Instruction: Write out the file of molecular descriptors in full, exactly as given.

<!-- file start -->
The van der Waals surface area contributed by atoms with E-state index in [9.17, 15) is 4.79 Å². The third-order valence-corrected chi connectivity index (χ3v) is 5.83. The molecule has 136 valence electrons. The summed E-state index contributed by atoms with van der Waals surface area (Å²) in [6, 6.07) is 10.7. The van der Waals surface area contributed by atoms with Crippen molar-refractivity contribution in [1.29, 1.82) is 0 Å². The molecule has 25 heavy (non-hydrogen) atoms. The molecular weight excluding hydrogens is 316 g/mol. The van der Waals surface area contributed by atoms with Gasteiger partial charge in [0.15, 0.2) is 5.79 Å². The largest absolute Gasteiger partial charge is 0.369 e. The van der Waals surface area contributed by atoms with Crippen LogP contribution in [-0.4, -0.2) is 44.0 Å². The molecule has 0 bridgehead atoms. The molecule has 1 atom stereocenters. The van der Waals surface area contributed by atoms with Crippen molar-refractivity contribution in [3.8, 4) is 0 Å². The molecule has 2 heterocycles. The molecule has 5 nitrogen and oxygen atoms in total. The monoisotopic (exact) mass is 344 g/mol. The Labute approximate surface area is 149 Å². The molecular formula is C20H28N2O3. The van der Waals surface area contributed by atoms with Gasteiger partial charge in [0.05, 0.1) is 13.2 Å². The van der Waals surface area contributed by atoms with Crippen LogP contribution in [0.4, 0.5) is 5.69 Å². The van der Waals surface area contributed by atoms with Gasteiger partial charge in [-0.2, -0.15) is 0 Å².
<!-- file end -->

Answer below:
The van der Waals surface area contributed by atoms with E-state index in [9.17, 15) is 4.79 Å². The third-order valence-corrected chi connectivity index (χ3v) is 5.83. The molecule has 136 valence electrons. The summed E-state index contributed by atoms with van der Waals surface area (Å²) in [6, 6.07) is 10.7. The van der Waals surface area contributed by atoms with Crippen molar-refractivity contribution in [1.29, 1.82) is 0 Å². The molecule has 25 heavy (non-hydrogen) atoms. The molecular weight excluding hydrogens is 316 g/mol. The van der Waals surface area contributed by atoms with Gasteiger partial charge in [0.15, 0.2) is 5.79 Å². The largest absolute Gasteiger partial charge is 0.369 e. The van der Waals surface area contributed by atoms with Crippen LogP contribution in [-0.4, -0.2) is 44.0 Å². The molecule has 0 bridgehead atoms. The molecule has 1 atom stereocenters. The van der Waals surface area contributed by atoms with Crippen molar-refractivity contribution in [3.8, 4) is 0 Å². The molecule has 2 heterocycles. The molecule has 5 nitrogen and oxygen atoms in total. The monoisotopic (exact) mass is 344 g/mol. The Labute approximate surface area is 149 Å². The molecular formula is C20H28N2O3. The van der Waals surface area contributed by atoms with Gasteiger partial charge in [0.05, 0.1) is 13.2 Å². The van der Waals surface area contributed by atoms with Crippen LogP contribution in [0.4, 0.5) is 5.69 Å². The van der Waals surface area contributed by atoms with Gasteiger partial charge in [-0.2, -0.15) is 0 Å².